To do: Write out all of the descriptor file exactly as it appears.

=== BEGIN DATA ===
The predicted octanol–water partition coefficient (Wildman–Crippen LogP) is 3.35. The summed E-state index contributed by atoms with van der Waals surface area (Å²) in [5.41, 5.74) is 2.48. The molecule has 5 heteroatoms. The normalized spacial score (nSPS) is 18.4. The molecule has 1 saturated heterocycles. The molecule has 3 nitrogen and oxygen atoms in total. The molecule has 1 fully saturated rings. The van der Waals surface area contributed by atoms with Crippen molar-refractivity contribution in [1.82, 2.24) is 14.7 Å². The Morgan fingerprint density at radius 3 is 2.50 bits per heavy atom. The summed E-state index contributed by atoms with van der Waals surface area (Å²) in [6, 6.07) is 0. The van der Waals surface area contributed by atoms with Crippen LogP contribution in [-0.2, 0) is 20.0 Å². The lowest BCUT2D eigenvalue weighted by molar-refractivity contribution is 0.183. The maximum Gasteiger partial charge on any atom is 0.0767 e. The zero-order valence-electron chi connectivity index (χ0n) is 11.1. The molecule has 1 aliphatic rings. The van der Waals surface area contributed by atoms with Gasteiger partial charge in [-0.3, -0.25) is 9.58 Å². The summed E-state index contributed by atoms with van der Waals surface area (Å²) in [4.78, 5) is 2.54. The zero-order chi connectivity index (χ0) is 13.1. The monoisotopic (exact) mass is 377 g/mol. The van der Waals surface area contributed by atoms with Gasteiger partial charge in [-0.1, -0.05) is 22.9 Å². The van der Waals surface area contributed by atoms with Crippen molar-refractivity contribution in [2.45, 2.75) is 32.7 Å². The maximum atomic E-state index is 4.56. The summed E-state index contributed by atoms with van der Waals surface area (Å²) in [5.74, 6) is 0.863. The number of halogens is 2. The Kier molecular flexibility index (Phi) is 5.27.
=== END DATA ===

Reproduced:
The predicted octanol–water partition coefficient (Wildman–Crippen LogP) is 3.35. The summed E-state index contributed by atoms with van der Waals surface area (Å²) in [5.41, 5.74) is 2.48. The molecule has 5 heteroatoms. The normalized spacial score (nSPS) is 18.4. The molecule has 1 saturated heterocycles. The molecule has 3 nitrogen and oxygen atoms in total. The molecule has 1 fully saturated rings. The van der Waals surface area contributed by atoms with Crippen molar-refractivity contribution in [1.82, 2.24) is 14.7 Å². The Morgan fingerprint density at radius 3 is 2.50 bits per heavy atom. The summed E-state index contributed by atoms with van der Waals surface area (Å²) in [6, 6.07) is 0. The van der Waals surface area contributed by atoms with Crippen LogP contribution in [-0.2, 0) is 20.0 Å². The lowest BCUT2D eigenvalue weighted by molar-refractivity contribution is 0.183. The maximum Gasteiger partial charge on any atom is 0.0767 e. The zero-order valence-electron chi connectivity index (χ0n) is 11.1. The molecule has 1 aliphatic rings. The van der Waals surface area contributed by atoms with Gasteiger partial charge in [-0.3, -0.25) is 9.58 Å². The summed E-state index contributed by atoms with van der Waals surface area (Å²) in [4.78, 5) is 2.54. The zero-order chi connectivity index (χ0) is 13.1. The monoisotopic (exact) mass is 377 g/mol. The van der Waals surface area contributed by atoms with Gasteiger partial charge in [-0.1, -0.05) is 22.9 Å². The van der Waals surface area contributed by atoms with Crippen molar-refractivity contribution in [2.45, 2.75) is 32.7 Å². The maximum atomic E-state index is 4.56. The summed E-state index contributed by atoms with van der Waals surface area (Å²) in [5.74, 6) is 0.863. The number of halogens is 2. The Kier molecular flexibility index (Phi) is 5.27.